Our little shop does mostly one-offs, so we buy lots of chops from distributors who have double miter saws that would cost more than half our gross annual sales. Some of the miters are less than perfect, and since measurement can be dicey, we sand them all. The single biggest revelation was recognizing we needed to remain consistent throughout the joining process with respect to which surface we used as our reference. Thus, especially on narrow mouldings, I rotate the sanding disc in the "wrong" direction, which forces the reference to the bottom. On tall mouldings, where I plan to use the tall fence on the Hoffman, the rotation is normal, putting force against the straightedge, as the outside of the moulding will be the reference on the Hoffman.
We've been happy with two fixed chop saws attached to a Miter Master fence (from Quality Saw) for cutting moulding from length. As with any chop saw system, the cutting force tends to pull the moulding against the vertical fence. If I plan to use the bottom/back as the reference surface, the cut will have to be modified at the sander. I've spent lots of time with straightedges and feeler gauges getting the equipment dialed in as close as possible, but it wasn't until I thought about the reference surfaces that the gappy corners started to improve.
I figured the less moving bits the
They weren't a particularly high-end brand but they were cheap and on special offer. I figured I would
give 'em a go and upgrade later. Been using them for 3 years and they've gone though 1000s of feet of big moulding
and never had a sharpen.
I haven't room for a big double miter rig. Or the cash for that matter.
Hope that's food for thought.
I have seen plenty of joiners and wood machinists with missng fingers but i haven't come across a picture framer with any missing digits yet.
The guy I bought my shop from was missing a thumb, and one of my sales reps cut half a finger off a few years ago, so it does happen.
Can a Frame Square Saw also be used as a regular table saw?
That shouldn't be a problem. Both of mine has a guard on them and unless a person has an IQ of less than 10 or if someone intentionally wanted see gushing bloodit would be pretty hard to remove body parts with either one of my saws.Though I don't like the idea of an open blade like that, not something I would want to use nor would I want an employee to use.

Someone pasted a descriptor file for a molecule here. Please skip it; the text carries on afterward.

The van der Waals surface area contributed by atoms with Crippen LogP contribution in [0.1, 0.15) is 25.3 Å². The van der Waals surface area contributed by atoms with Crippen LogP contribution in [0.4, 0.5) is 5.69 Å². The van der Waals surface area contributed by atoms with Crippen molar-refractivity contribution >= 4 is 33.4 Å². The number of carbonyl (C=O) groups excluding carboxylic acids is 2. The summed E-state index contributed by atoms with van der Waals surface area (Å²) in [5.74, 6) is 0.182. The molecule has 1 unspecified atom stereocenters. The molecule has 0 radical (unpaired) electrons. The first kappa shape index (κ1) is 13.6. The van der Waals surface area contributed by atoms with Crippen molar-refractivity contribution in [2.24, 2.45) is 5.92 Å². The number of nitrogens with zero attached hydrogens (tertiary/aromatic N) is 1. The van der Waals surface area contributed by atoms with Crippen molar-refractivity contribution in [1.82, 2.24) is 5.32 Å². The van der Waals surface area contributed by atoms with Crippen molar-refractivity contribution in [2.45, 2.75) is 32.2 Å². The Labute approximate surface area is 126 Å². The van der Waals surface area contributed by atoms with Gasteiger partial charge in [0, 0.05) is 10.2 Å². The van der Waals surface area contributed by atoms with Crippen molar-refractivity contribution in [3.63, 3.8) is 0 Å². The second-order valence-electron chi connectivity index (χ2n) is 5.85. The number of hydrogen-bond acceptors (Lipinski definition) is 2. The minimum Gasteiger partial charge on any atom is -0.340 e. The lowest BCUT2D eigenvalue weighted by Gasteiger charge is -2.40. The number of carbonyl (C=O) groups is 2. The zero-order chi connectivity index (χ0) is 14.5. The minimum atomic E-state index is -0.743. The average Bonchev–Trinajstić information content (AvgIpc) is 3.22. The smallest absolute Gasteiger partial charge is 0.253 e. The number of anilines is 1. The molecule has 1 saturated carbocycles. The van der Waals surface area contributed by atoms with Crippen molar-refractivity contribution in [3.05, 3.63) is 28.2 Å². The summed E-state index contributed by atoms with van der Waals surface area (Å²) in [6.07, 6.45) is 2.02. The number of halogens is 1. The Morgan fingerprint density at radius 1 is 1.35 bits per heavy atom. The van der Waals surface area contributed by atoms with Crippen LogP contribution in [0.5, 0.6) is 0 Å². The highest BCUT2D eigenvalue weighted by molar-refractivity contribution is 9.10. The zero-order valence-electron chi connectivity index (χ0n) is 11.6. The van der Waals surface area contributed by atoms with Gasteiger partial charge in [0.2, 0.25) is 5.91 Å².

That shouldn't be a problem. Both of mine has a guard on them and unless a person has an IQ of less than 10 or if someone intentionally wanted see gushing bloodit would be pretty hard to remove body parts with either one of my saws.
That was an anticlimax Peter, I expected severed limbs, blood, snot the works.Where I used to work back in the '70s there were lots of injection moulding machines.
These machines were huge and basically they held two halves of an equally huge mould together
while molten plastic was pushed into it. The hydraulic ram pressed at over 100 tons, but there was
a sliding guard on the front which prevented the mould from closing when it was slid back.
Right, I think we all know where this is going.
At that time there was a labor shortage in the UK. All sorts of eejits got recruited. One night shift
one of said eejits was running one of the machines. The machines were mostly automatic. Mould
closed - plastic shot in - mould opened - moulded item dropped out , went down a chute into a box - repeat.
But occasionally one would 'hang up' and the operator had to slide back the guard and poke it with a stick.
Not this lad. He thought it would be good to reach over the top (not easy to do) and put his hand in.
You can guess the rest although by sheer good luck it wasn't as bad as it might as been.
The machines were in the process of being being modified so that the ram had a sensor which would
open it if it closed with any undue resistance. A bit like the window on a car. This was to protect the mould
if anything, not a safety feature. If someone left a pair of pliers inside then it would be expensive.
As it happened that machine had been modded just the previous day. The lad got a nasty nip but no permanent damage.
So never underestimate the sheer stupidity that some people are capable of. Especially when operating heavy machinery.